In the search for solutions to this issue, the South and Southeastern regions have fallen back on reforested species, particularly the genera Eucalyptus and Pinus. Increasing interest has focused on the study of Wood-Polymer Composites (WPC) obtained from reforested species for the aforementioned reasons. However, for this alternative to be feasible on an industrial scale, it is essential that the performance of WPCs be well characterized, from their production process to the requisites for their various applications in the construction and furniture industries, among others.
The work reported on here, developed in the Wood and Timber Structures Laboratory (LaMEM) of the São Carlos School of Engineering (EESC), University of São Paulo (USP), aims at demonstrating the possibility of producing WPC with superior mechanical properties to those of untreated wood, using reforested species of the genera Eucalyptus and Pinus and in situ polimerization of styrene and methyl methacrylate monomers.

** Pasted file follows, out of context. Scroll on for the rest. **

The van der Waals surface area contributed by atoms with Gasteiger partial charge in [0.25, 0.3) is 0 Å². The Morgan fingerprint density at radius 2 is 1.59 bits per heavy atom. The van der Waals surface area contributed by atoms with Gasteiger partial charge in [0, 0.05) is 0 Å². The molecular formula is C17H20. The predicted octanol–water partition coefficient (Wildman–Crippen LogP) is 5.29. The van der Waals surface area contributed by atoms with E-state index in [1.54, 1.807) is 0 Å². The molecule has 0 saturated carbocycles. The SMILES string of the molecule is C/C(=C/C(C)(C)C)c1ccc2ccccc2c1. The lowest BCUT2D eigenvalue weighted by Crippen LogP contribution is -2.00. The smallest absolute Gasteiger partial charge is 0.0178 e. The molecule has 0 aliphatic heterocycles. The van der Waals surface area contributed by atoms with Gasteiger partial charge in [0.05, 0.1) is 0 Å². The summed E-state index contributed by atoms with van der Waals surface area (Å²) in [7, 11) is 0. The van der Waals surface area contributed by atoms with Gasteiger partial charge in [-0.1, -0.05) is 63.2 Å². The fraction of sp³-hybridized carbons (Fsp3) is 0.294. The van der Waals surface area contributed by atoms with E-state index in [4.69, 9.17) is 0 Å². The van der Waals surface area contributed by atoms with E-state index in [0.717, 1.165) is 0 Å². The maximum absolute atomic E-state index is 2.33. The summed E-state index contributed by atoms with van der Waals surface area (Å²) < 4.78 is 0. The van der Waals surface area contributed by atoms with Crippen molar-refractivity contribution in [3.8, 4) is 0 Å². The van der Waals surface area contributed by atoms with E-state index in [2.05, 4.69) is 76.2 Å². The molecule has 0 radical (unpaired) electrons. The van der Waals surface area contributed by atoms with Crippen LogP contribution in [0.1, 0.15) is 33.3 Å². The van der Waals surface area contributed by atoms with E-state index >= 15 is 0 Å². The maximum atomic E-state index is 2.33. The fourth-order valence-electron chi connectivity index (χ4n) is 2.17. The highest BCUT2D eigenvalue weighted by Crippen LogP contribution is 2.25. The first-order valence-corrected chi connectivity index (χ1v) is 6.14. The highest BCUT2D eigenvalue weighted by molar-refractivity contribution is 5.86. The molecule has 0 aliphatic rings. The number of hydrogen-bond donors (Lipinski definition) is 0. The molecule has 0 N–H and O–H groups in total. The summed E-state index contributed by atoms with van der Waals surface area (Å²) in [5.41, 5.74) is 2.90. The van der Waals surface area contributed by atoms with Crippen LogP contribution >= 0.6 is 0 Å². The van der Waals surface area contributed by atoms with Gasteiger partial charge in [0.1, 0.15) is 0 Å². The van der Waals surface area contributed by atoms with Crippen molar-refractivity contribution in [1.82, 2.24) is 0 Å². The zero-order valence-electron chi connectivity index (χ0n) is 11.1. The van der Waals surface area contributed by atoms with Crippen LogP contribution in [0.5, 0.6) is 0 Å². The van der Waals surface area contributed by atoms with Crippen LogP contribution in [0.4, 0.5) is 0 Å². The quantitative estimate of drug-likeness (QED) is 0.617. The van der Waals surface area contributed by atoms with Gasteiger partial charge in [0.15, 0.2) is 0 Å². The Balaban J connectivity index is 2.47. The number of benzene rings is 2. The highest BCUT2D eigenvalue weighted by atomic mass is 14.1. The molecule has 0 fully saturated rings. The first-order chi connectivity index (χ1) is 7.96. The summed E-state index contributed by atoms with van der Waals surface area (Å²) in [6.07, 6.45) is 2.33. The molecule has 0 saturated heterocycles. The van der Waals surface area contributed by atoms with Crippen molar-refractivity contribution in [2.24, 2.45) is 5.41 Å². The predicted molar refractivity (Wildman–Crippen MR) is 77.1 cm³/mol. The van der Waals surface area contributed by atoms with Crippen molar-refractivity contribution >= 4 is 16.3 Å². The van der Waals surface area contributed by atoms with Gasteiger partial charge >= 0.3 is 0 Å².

2. Literature Review
2.1. Structure and chemical composition of wood
Wood is composed of millions of individual units called cells, which differ in shape and size, depending on the tree's physiological function1. The cells that make up the xylem of conifers have structures simpler than those of the dicotyledons. The tracheids in conifers and the fibers in dicotyledons constitute the greatest part of the cell wall and can be credited with most of the wood's physical and chemical properties2.
Conifers are composed mainly of cells that are tubular, elongated, pointed and closed at the ends, called tracheids2. The dicotyledons, on the other hand, are composed of cells of more varying shapes and sizes. Most dicotyledon cells are long and narrow, with pointed and closed ends the fibers. Other important constituents are the parenchyma and, in relatively small quantities, the vessels that, in transversal cuts, are called pores3. These cells have open ends and are usually shorter than fibers, varying considerably in shape and size.